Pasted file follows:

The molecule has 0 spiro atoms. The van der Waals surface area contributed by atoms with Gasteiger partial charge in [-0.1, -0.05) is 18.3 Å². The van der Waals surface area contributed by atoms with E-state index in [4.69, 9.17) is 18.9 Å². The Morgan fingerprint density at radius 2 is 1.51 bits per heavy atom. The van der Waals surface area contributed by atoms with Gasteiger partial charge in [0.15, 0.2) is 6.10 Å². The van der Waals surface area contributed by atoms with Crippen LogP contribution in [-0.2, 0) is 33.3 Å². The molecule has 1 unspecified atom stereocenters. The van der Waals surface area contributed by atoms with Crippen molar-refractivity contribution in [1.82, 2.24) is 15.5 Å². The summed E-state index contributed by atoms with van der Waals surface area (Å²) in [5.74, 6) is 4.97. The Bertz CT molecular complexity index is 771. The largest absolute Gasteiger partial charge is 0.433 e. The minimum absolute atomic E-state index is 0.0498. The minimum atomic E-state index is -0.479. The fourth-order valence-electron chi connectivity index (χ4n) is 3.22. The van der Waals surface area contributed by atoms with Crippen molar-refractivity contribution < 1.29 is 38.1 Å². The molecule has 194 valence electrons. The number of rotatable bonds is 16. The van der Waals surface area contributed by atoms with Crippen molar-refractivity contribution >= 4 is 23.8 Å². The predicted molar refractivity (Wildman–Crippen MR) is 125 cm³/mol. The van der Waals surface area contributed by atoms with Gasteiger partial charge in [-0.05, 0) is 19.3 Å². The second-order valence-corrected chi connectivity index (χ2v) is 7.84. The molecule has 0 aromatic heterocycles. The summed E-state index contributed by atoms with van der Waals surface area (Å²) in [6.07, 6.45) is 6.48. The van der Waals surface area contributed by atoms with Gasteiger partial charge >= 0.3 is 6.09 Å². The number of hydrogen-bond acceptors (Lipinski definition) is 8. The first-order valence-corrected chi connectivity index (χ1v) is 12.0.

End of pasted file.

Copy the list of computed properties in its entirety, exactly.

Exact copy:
The molecule has 0 spiro atoms. The van der Waals surface area contributed by atoms with Gasteiger partial charge in [-0.1, -0.05) is 18.3 Å². The van der Waals surface area contributed by atoms with E-state index in [4.69, 9.17) is 18.9 Å². The Morgan fingerprint density at radius 2 is 1.51 bits per heavy atom. The van der Waals surface area contributed by atoms with Gasteiger partial charge in [0.15, 0.2) is 6.10 Å². The van der Waals surface area contributed by atoms with Crippen LogP contribution in [-0.2, 0) is 33.3 Å². The molecule has 1 unspecified atom stereocenters. The van der Waals surface area contributed by atoms with Crippen molar-refractivity contribution in [1.82, 2.24) is 15.5 Å². The summed E-state index contributed by atoms with van der Waals surface area (Å²) in [5.74, 6) is 4.97. The Bertz CT molecular complexity index is 771. The largest absolute Gasteiger partial charge is 0.433 e. The minimum absolute atomic E-state index is 0.0498. The minimum atomic E-state index is -0.479. The fourth-order valence-electron chi connectivity index (χ4n) is 3.22. The van der Waals surface area contributed by atoms with Crippen molar-refractivity contribution < 1.29 is 38.1 Å². The molecule has 194 valence electrons. The number of rotatable bonds is 16. The van der Waals surface area contributed by atoms with Crippen molar-refractivity contribution >= 4 is 23.8 Å². The predicted molar refractivity (Wildman–Crippen MR) is 125 cm³/mol. The van der Waals surface area contributed by atoms with Gasteiger partial charge in [-0.05, 0) is 19.3 Å². The second-order valence-corrected chi connectivity index (χ2v) is 7.84. The molecule has 0 aromatic heterocycles. The summed E-state index contributed by atoms with van der Waals surface area (Å²) in [6.07, 6.45) is 6.48. The van der Waals surface area contributed by atoms with Gasteiger partial charge >= 0.3 is 6.09 Å². The number of hydrogen-bond acceptors (Lipinski definition) is 8. The first-order valence-corrected chi connectivity index (χ1v) is 12.0.